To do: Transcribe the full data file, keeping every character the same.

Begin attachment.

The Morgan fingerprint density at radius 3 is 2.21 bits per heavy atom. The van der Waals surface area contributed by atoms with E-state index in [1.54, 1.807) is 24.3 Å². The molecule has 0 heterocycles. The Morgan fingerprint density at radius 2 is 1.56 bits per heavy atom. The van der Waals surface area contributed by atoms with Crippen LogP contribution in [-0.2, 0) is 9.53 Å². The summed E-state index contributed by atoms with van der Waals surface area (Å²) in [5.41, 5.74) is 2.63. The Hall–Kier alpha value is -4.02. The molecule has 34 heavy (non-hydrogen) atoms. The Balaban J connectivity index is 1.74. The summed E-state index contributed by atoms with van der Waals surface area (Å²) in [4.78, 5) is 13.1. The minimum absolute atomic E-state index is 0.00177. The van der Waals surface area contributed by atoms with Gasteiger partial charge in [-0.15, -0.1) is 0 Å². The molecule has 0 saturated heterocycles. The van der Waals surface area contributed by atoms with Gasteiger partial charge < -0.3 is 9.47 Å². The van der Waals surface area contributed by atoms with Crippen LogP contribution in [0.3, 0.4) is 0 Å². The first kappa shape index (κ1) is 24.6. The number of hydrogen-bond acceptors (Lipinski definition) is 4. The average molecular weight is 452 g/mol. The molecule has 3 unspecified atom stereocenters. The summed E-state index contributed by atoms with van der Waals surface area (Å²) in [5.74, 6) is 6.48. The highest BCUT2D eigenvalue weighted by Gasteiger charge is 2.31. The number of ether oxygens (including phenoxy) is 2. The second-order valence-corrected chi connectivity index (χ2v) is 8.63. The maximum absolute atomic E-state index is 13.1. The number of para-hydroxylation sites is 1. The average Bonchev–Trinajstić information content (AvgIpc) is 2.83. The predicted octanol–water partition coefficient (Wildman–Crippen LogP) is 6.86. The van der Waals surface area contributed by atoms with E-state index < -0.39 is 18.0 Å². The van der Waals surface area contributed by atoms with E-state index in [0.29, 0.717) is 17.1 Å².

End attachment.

The Morgan fingerprint density at radius 3 is 2.21 bits per heavy atom. The van der Waals surface area contributed by atoms with E-state index in [1.54, 1.807) is 24.3 Å². The molecule has 0 heterocycles. The Morgan fingerprint density at radius 2 is 1.56 bits per heavy atom. The van der Waals surface area contributed by atoms with Crippen LogP contribution in [-0.2, 0) is 9.53 Å². The summed E-state index contributed by atoms with van der Waals surface area (Å²) in [5.41, 5.74) is 2.63. The Hall–Kier alpha value is -4.02. The molecule has 34 heavy (non-hydrogen) atoms. The Balaban J connectivity index is 1.74. The summed E-state index contributed by atoms with van der Waals surface area (Å²) in [4.78, 5) is 13.1. The minimum absolute atomic E-state index is 0.00177. The van der Waals surface area contributed by atoms with Gasteiger partial charge in [-0.15, -0.1) is 0 Å². The molecule has 0 saturated heterocycles. The van der Waals surface area contributed by atoms with Gasteiger partial charge < -0.3 is 9.47 Å². The van der Waals surface area contributed by atoms with Crippen LogP contribution in [0.3, 0.4) is 0 Å². The first kappa shape index (κ1) is 24.6. The number of hydrogen-bond acceptors (Lipinski definition) is 4. The average molecular weight is 452 g/mol. The molecule has 3 unspecified atom stereocenters. The summed E-state index contributed by atoms with van der Waals surface area (Å²) in [5.74, 6) is 6.48. The highest BCUT2D eigenvalue weighted by Gasteiger charge is 2.31. The number of ether oxygens (including phenoxy) is 2. The second-order valence-corrected chi connectivity index (χ2v) is 8.63. The maximum absolute atomic E-state index is 13.1. The number of para-hydroxylation sites is 1. The average Bonchev–Trinajstić information content (AvgIpc) is 2.83. The predicted octanol–water partition coefficient (Wildman–Crippen LogP) is 6.86. The van der Waals surface area contributed by atoms with E-state index < -0.39 is 18.0 Å². The van der Waals surface area contributed by atoms with E-state index in [0.29, 0.717) is 17.1 Å².